And now with labels!

That was fun, wasn't it?

Here's a different view:

After this photo was taken, we did two things: we made the most expensive purchase for our house yet - Ikea shelving for either side of the fireplace, AND Greg tiled in front of the fireplace. There had not been tile there before (or at least if there was it was covered with 18 layers of paint, some tar, and some liquid evil, so we decided to leave it alone). We got the tile from a local Pittsburgh place called Construction Junction. Since we've moved here they've really notched up their organization and their website, so feel free to go take a look. They stock this giant warehouse with all manner of used and unused construction supplies from toilets to windows to doors to random things like diner booths, glass store displays, church pews, and stair cases. It's a treasure trove, and whether or not you're looking for anything specific, it's always fun to browse. Greg and I had quite the experience there in a terrential downpour while trying to get a 30 inch kitchen cabinet into a 28 inch space. Incase you're not good with the numbers, that just doesn't work and we ended up getting very wet and giving our car a nice soaking as well. Construction junction is also where we found out that the possibly-badly-stained tile that we had been uncovering on our fireplace is actually vintage tile. We came across a couple of boxes of tile that looked almost identicle to what we have and it was priced at $3 a tile. That was the first time we had heard of vintage tile... so we decided to keep it as is.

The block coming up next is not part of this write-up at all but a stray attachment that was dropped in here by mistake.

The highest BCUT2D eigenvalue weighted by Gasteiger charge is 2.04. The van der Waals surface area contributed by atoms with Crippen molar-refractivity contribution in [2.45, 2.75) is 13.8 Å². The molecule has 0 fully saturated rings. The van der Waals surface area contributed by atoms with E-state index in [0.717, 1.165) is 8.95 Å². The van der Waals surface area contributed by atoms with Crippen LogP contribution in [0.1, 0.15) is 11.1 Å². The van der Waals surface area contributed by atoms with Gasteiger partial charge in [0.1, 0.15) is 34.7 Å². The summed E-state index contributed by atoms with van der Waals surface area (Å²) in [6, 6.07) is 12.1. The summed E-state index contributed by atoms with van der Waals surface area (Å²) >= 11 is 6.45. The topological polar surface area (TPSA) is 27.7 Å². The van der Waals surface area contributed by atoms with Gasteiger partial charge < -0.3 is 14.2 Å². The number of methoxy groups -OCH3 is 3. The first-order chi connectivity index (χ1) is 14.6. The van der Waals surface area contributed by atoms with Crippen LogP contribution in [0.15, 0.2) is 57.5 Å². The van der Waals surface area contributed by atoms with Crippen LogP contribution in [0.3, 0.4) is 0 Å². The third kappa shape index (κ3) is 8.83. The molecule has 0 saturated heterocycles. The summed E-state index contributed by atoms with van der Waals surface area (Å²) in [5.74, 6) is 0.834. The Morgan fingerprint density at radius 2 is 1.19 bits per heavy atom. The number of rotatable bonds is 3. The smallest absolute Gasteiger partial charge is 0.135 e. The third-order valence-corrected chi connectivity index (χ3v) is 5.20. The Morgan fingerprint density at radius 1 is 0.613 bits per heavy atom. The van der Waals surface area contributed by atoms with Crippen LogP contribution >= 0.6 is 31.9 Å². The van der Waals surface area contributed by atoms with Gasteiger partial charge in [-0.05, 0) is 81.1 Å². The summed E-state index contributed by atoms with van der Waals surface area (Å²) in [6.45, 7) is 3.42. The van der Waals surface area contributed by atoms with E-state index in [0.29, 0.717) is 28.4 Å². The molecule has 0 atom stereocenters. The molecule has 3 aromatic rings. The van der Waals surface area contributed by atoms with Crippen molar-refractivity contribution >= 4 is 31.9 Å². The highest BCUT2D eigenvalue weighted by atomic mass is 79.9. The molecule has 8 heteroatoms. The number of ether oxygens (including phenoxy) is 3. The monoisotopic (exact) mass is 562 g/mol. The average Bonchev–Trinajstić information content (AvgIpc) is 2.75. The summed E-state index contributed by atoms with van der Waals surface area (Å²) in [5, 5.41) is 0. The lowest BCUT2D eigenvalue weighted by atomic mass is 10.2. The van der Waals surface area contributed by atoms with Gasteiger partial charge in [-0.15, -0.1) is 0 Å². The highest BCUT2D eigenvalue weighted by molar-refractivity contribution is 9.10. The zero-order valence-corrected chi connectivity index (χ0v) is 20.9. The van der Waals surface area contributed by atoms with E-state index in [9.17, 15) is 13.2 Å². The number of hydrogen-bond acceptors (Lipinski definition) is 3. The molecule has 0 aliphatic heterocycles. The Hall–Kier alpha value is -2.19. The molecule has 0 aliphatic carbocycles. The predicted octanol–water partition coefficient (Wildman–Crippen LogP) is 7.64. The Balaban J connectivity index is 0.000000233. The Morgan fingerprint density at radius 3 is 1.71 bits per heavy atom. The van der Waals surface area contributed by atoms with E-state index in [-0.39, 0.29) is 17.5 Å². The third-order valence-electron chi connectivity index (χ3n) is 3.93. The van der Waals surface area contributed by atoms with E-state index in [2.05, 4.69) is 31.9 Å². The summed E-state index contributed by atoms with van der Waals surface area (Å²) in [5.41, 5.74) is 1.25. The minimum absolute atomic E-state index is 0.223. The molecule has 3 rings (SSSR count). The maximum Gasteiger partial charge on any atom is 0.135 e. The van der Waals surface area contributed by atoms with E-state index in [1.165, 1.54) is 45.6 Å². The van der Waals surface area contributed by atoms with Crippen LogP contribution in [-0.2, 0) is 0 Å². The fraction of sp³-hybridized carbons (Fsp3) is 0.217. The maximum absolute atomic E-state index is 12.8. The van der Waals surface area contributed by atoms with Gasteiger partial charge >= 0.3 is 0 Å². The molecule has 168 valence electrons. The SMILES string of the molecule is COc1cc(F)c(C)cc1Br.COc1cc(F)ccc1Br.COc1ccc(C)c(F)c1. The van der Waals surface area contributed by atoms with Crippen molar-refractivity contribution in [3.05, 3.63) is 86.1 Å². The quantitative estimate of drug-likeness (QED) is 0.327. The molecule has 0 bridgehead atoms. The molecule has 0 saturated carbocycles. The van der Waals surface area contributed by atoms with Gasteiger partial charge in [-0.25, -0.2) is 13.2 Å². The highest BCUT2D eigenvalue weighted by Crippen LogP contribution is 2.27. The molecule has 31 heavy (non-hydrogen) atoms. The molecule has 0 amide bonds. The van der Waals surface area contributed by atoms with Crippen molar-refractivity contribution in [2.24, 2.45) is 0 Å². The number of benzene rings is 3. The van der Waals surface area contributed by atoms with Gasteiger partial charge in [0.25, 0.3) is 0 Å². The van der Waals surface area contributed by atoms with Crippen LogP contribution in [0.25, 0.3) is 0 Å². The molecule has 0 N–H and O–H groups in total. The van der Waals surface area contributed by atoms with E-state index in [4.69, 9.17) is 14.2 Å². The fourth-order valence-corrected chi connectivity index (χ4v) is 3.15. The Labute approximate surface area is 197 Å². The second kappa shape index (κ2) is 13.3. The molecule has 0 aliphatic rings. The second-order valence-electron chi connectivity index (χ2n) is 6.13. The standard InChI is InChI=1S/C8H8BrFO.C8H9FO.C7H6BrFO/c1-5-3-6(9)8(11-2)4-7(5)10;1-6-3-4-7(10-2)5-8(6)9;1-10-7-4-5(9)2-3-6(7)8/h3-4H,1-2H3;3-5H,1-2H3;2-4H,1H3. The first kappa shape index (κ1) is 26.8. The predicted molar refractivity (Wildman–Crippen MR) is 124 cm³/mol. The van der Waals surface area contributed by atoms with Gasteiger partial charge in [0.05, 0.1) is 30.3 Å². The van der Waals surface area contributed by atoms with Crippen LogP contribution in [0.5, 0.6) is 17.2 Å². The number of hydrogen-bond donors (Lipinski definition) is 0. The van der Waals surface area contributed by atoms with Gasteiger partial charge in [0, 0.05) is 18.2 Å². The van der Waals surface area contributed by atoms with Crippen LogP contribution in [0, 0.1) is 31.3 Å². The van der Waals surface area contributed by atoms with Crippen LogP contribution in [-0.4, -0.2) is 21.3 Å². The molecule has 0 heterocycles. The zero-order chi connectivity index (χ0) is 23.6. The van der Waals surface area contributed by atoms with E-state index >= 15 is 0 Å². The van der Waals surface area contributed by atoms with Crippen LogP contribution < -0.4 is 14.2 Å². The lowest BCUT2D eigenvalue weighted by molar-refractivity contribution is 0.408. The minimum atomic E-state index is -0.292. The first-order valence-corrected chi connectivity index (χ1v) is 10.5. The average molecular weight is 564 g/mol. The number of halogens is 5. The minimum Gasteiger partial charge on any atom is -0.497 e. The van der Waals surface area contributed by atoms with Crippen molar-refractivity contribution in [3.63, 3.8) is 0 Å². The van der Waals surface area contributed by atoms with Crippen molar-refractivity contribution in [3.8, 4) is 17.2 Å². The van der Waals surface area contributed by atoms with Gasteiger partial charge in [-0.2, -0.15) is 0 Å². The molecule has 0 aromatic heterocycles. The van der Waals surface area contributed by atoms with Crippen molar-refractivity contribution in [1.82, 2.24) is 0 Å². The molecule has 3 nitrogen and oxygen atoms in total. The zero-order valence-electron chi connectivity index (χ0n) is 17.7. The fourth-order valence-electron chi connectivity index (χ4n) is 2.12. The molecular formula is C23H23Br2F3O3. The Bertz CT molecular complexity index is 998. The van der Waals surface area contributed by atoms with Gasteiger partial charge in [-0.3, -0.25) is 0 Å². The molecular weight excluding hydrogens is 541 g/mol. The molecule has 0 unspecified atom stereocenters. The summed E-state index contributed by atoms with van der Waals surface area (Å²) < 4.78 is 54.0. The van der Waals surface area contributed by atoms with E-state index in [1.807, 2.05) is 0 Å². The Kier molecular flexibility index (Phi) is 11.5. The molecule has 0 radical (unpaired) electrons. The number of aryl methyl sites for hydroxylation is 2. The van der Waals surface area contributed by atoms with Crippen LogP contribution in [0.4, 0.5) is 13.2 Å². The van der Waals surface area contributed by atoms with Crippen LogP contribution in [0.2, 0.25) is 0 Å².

From the Dining room door way:

The next step was finishing the ceiling by spackling, sanding and painting.

*note* You may notice that the fan light is in pictures before this point - it went up slightly before we embarked on finishing the ceiling.

First, we moved everything out (with help from the in-laws):

And then Delilah and I were tired.

When we moved in, this room had a drop ceiling. The drop ceiling was one of the first things to go. The actual plaster ceiling is delightfully high and I much preferred a crack-ridden plaster ceiling to a perfectly aligned drop ceiling. One of the problems with the plaster ceiling was that it had big chunks out of it in a particular formation that indicated it had once (but no longer) had ceiling lights. We DEFINITELY wanted to put in a fan light, so we began work rewiring and patching the ceiling:

The ceiling needed a lot of work, but it was worth it:

We did find, while we were rewiring, that above where we wanted to install this central fixture was the end of a gas pipe. Our house definitely used to have all gas fixtures. About 2 months prior to re-doing the ceiling here, we had a series of gas leaks. Greg would come home from work, I'd be sitting on the couch with a bad headache and he'd say "Gee, it really smells like gas in here. I'm calling the home warranty people". I'd say "I have a headache."